Leaders often fall into the trap of prioritizing action – any action – over procrastination. Deadlines loom and as the leader people look to you to be swift, decisive and powerful. All this pressure can lead to a rushed decision. It is worth the reminder that there are times when procrastination can result in a better outcome.
I could have Nike’s brand phrase “Just Do It” as my motto. I am biased towards action. One of my Clifton Strengths top five talents is “achiever.” As a leader, my quick decision-making and action-oriented approach, often served me well. Especially in a crisis situation, a leader with the ability to make quick decisions can be the difference between success and failure or even life and death. Luckily, none of my decisions as a leader had life or death impacts, but they still impacted my team and often the overall business. But there are those times when it feels like a decision needs more time to steep.
I recall one such situation where I had to make a decision, and there was a deadline set by upper management. My organization was downsizing, and I needed to determine who to lay off. I didn’t want to have to lay anyone off but doing nothing wasn’t an option. Because this decision affected people’s lives and livelihood, I took it very seriously. I evaluated several factors, decided, and submitted the information by the deadline. While I don’t regret the ultimate decision I made, I do regret not getting input from and communicating with other leaders before deciding, even if it would have required me to ask for more time. Having those discussions before I made the final decision would have saved a lot of questions and explanations later and might have resulted in a better overall outcome.
The Decision-Making Spectrum
Decision making and taking actions are both important skills for leaders. The decisions that leaders make and the actions they take affect other people and the business. To make optimized decisions, leaders need to be able to make quick decisions when necessary. They also need to know when more information, more input or additional time is required.
Imagine there is a spectrum, with “Acting Too Quickly” at one end of the spectrum and “Doing Nothing” at the other end. Procrastinating is near but not quite at the “Doing Nothing” point – it’s putting off the decision or task for some period of time. How does one keep from jumping to a decision they will regret? How does one avoid putting off a decision or task for so long that they lose their ability to choose a path because by default the decision was made by not making one?
The answer is somewhere in the middle of the spectrum: “Procrastinating with purpose.” For significant decisions in life, procrastinate just the right amount of time so that enough information is available to help you make the best decision. So, how does one “procrastinate with purpose?”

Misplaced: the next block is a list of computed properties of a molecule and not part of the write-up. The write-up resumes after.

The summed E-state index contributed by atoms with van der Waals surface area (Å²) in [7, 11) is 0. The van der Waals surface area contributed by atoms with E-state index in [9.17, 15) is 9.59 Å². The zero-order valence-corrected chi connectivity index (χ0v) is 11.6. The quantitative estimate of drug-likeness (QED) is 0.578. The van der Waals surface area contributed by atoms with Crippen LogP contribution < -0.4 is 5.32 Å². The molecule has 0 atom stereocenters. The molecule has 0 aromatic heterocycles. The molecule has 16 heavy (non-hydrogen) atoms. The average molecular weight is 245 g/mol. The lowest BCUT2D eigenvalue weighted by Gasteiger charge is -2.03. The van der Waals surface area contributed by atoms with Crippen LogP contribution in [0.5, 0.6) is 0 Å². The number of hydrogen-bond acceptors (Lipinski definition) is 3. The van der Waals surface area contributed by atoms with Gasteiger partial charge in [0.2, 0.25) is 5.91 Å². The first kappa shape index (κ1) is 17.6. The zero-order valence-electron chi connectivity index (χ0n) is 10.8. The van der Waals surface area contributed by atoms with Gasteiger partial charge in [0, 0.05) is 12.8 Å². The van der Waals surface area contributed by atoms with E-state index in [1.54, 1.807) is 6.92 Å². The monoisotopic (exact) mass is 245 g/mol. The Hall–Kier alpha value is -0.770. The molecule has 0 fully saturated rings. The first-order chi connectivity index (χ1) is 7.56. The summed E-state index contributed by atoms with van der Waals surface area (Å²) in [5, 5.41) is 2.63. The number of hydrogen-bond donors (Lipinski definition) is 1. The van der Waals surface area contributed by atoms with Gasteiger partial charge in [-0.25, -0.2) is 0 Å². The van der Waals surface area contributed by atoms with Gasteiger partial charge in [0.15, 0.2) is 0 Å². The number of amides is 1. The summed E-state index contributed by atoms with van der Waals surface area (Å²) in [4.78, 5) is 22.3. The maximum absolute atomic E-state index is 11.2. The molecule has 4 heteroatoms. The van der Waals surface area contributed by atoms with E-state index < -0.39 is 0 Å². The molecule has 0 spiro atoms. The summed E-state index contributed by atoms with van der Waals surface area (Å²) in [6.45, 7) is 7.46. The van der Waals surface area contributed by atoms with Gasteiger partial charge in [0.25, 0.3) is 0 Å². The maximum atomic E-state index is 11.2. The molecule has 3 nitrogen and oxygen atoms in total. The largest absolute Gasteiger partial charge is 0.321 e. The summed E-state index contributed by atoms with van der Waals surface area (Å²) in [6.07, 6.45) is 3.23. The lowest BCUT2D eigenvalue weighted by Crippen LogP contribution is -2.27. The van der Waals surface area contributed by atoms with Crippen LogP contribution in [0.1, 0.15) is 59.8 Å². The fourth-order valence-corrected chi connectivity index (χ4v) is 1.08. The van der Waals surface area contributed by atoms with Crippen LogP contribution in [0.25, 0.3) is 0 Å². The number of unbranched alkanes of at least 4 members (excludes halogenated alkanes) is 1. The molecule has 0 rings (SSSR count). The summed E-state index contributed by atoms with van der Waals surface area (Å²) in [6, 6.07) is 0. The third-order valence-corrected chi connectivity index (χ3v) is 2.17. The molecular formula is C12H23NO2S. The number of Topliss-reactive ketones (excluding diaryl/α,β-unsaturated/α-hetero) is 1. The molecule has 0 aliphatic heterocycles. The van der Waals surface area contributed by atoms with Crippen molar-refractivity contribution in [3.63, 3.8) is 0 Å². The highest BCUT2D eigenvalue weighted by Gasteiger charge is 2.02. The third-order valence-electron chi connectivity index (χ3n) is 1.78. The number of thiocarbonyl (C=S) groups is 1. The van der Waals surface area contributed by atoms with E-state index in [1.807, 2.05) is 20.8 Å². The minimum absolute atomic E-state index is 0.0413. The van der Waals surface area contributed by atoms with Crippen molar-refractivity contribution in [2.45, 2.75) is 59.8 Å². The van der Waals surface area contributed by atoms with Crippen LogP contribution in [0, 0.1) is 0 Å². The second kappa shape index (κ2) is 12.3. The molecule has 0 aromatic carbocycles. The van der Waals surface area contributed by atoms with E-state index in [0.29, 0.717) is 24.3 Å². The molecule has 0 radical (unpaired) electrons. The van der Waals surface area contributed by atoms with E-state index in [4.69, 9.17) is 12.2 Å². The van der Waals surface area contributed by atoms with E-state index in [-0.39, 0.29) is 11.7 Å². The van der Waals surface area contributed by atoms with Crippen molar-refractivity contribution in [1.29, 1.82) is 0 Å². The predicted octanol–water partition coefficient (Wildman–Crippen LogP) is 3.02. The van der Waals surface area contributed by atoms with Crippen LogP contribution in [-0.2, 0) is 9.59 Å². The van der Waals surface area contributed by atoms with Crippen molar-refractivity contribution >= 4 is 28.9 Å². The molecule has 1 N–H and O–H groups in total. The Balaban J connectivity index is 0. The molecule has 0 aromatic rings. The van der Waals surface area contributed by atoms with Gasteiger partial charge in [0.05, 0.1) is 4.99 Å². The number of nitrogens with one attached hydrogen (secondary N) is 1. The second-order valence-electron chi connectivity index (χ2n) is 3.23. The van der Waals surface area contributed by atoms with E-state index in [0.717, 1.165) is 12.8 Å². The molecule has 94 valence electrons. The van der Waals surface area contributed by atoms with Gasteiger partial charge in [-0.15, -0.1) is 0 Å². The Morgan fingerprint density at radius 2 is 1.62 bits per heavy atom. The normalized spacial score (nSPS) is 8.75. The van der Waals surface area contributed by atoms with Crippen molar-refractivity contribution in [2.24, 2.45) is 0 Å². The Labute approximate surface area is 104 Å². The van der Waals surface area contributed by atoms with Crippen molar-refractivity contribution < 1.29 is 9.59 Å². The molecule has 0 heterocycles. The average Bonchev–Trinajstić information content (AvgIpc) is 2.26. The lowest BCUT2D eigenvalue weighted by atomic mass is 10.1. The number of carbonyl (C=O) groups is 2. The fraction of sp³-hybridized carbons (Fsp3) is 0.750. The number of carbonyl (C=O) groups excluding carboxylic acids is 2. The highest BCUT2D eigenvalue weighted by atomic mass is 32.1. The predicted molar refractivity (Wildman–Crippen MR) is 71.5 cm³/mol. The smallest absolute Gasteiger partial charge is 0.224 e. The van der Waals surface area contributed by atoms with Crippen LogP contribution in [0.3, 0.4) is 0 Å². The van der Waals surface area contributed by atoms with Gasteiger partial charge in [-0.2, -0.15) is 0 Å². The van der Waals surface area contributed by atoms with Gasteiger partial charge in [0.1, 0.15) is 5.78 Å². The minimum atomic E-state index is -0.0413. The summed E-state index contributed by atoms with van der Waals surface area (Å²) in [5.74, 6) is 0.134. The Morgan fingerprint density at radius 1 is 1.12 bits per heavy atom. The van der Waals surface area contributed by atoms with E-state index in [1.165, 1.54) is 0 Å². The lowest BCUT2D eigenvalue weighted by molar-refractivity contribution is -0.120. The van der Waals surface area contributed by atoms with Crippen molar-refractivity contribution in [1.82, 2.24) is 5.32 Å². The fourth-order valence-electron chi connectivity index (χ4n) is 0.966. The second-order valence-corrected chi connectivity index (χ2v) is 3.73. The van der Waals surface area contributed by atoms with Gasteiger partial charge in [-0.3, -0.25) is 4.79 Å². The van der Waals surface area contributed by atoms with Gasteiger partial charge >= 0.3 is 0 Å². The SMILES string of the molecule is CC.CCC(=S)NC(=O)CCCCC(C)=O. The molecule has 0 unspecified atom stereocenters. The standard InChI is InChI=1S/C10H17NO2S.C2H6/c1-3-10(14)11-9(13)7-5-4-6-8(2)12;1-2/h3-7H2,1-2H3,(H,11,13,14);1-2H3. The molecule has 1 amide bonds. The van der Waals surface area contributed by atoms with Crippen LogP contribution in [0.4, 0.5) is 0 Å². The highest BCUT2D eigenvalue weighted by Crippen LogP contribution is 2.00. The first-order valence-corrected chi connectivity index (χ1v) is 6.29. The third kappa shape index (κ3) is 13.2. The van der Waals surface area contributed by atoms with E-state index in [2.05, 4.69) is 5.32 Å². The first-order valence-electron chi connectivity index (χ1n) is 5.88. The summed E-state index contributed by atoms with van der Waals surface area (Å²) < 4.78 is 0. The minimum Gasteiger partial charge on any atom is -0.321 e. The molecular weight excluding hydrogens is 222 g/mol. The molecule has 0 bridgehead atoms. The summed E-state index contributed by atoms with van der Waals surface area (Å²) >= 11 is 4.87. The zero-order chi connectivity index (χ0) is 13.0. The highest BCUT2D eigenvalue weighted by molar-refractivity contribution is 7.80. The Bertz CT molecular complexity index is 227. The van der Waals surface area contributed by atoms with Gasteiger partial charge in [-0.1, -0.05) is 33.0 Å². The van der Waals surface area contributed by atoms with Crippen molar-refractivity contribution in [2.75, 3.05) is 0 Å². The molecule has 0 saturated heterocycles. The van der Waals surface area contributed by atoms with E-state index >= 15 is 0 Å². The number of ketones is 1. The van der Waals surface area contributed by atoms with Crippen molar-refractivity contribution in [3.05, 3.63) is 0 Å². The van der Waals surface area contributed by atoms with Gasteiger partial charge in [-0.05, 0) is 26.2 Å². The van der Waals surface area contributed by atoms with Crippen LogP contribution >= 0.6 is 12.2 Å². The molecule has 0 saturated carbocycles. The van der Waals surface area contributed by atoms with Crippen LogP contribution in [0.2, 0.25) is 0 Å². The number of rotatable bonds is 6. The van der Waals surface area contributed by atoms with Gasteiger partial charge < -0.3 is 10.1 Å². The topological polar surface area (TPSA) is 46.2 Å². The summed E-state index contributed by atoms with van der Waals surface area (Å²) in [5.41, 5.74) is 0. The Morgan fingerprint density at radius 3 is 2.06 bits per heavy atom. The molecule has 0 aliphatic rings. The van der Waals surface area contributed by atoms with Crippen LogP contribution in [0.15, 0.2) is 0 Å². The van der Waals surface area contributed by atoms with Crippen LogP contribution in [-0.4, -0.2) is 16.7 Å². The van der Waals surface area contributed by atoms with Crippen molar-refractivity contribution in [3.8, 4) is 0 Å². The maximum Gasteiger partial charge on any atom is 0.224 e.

Consider These Steps in Your Decision-Making Process
There are several things to consider when “procrastinating with purpose.”
1) If you are action oriented, resist the urge to make a quick decision.
2) Ask yourself the following to make more data-driven decisions:
a. What are my options?
b. What do I need to know before I make this decision/take this action?
c. Who else should I get input from before deciding/acting?
d. How will this decision/action impact others I care about (family, team, etc.)?
e. Which option(s) give me the best outcomes?
3) Make a pros and cons list for the decision/action.
4) Brainstorm your ideas with someone else (trusted colleagues, mentors, your coach).
5) Delay making the decision/taking action for some period of time. The amount of time may vary depending on the significance of the decision, but set a time when you will come back to the decision/action and review all the inputs, information, etc.
6) Make a decision. This is an important step because not making a decision is defaulting to either the status quo or to someone else deciding for you.
Recently, I had an opportunity to put this advice into practice. A good friend of mine asked me to take over an activity they had been leading for quite a while. She wanted me to take it over because she had gotten too busy, but she cared about the activity and thought I would be the best person to lead it and keep it successful. Instead of rushing to say, “yes,” like I would usually do, I told her thank you for reaching out to me with the opportunity and that I would like to take some time to consider it. After taking a couple of days to think about it, talk it over with another friend, and consider my options, I told her that I wasn’t ready to take over leadership of the effort, but that I would help her with it when I was available.
Procrastinating with purpose enabled me to say no to an opportunity that would have overloaded me, and I would have regretted my decision at some point. My decision also enabled her to seek other options and come up with an approach that allowed her to step back from leading the activity while still ensuring it would succeed.
You can add this “procrastinating with purpose” approach to your leadership and life toolbox, to help you make decisions and take actions that are better for you and your team. Remember to give yourself the space to determine the best action. Sometimes that means asking for more time or more resources, but the data and insight gained are ultimately worth it.